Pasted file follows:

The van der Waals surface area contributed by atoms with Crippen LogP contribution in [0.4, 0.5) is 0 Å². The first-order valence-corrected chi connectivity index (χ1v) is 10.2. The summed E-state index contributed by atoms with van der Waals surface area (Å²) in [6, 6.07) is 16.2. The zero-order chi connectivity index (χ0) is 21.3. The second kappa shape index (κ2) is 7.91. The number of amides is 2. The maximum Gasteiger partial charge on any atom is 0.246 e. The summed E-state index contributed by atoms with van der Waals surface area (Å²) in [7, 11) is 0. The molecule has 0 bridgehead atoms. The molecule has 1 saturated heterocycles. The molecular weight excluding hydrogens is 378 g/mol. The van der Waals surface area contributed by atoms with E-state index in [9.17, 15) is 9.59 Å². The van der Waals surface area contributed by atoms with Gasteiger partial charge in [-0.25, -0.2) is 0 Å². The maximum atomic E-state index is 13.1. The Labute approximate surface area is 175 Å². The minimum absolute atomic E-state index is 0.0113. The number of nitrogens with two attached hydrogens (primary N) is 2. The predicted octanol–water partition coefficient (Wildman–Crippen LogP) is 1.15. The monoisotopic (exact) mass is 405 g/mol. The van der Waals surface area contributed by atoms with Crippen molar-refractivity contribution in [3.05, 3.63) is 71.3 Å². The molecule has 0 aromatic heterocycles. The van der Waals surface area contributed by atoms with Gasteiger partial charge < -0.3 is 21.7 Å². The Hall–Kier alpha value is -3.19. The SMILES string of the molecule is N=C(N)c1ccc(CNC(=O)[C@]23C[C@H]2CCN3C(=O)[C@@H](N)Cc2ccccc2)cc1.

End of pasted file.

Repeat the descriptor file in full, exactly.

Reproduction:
The van der Waals surface area contributed by atoms with Crippen LogP contribution in [0.4, 0.5) is 0 Å². The first-order valence-corrected chi connectivity index (χ1v) is 10.2. The summed E-state index contributed by atoms with van der Waals surface area (Å²) in [6, 6.07) is 16.2. The zero-order chi connectivity index (χ0) is 21.3. The second kappa shape index (κ2) is 7.91. The number of amides is 2. The maximum Gasteiger partial charge on any atom is 0.246 e. The summed E-state index contributed by atoms with van der Waals surface area (Å²) in [7, 11) is 0. The molecule has 0 bridgehead atoms. The molecule has 1 saturated heterocycles. The molecular weight excluding hydrogens is 378 g/mol. The van der Waals surface area contributed by atoms with E-state index in [9.17, 15) is 9.59 Å². The van der Waals surface area contributed by atoms with Gasteiger partial charge in [-0.25, -0.2) is 0 Å². The maximum atomic E-state index is 13.1. The Labute approximate surface area is 175 Å². The minimum absolute atomic E-state index is 0.0113. The number of nitrogens with two attached hydrogens (primary N) is 2. The predicted octanol–water partition coefficient (Wildman–Crippen LogP) is 1.15. The monoisotopic (exact) mass is 405 g/mol. The van der Waals surface area contributed by atoms with Crippen molar-refractivity contribution in [3.05, 3.63) is 71.3 Å². The molecule has 0 aromatic heterocycles. The van der Waals surface area contributed by atoms with Gasteiger partial charge < -0.3 is 21.7 Å². The Hall–Kier alpha value is -3.19. The SMILES string of the molecule is N=C(N)c1ccc(CNC(=O)[C@]23C[C@H]2CCN3C(=O)[C@@H](N)Cc2ccccc2)cc1.